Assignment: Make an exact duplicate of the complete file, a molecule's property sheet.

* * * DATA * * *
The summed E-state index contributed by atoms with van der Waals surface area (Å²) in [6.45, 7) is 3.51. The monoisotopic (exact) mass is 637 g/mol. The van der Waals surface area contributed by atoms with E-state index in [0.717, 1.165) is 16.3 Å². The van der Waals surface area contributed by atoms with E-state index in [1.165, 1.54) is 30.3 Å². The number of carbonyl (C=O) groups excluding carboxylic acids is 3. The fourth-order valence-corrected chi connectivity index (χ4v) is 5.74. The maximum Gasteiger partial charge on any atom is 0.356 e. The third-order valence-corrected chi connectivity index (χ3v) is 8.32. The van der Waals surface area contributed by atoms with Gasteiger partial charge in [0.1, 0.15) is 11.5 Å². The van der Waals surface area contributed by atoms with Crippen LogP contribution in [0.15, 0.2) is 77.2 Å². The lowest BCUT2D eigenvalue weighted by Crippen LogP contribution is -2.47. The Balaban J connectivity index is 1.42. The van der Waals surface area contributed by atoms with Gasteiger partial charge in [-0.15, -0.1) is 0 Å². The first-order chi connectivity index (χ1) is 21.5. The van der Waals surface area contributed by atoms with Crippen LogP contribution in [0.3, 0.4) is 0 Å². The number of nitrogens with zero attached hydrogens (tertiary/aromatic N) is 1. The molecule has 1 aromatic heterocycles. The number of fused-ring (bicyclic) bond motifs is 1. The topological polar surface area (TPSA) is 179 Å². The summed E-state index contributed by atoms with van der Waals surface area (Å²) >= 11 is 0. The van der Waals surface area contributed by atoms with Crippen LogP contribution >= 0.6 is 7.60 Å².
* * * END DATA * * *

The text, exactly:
The summed E-state index contributed by atoms with van der Waals surface area (Å²) in [6.45, 7) is 3.51. The monoisotopic (exact) mass is 637 g/mol. The van der Waals surface area contributed by atoms with E-state index in [0.717, 1.165) is 16.3 Å². The van der Waals surface area contributed by atoms with E-state index in [1.165, 1.54) is 30.3 Å². The number of carbonyl (C=O) groups excluding carboxylic acids is 3. The fourth-order valence-corrected chi connectivity index (χ4v) is 5.74. The maximum Gasteiger partial charge on any atom is 0.356 e. The third-order valence-corrected chi connectivity index (χ3v) is 8.32. The van der Waals surface area contributed by atoms with Gasteiger partial charge in [0.1, 0.15) is 11.5 Å². The van der Waals surface area contributed by atoms with Crippen LogP contribution in [0.15, 0.2) is 77.2 Å². The lowest BCUT2D eigenvalue weighted by Crippen LogP contribution is -2.47. The Balaban J connectivity index is 1.42. The van der Waals surface area contributed by atoms with Gasteiger partial charge in [-0.15, -0.1) is 0 Å². The first-order chi connectivity index (χ1) is 21.5. The van der Waals surface area contributed by atoms with Crippen LogP contribution in [0.3, 0.4) is 0 Å². The number of nitrogens with zero attached hydrogens (tertiary/aromatic N) is 1. The molecule has 1 aromatic heterocycles. The number of fused-ring (bicyclic) bond motifs is 1. The topological polar surface area (TPSA) is 179 Å². The summed E-state index contributed by atoms with van der Waals surface area (Å²) >= 11 is 0. The van der Waals surface area contributed by atoms with Crippen LogP contribution >= 0.6 is 7.60 Å².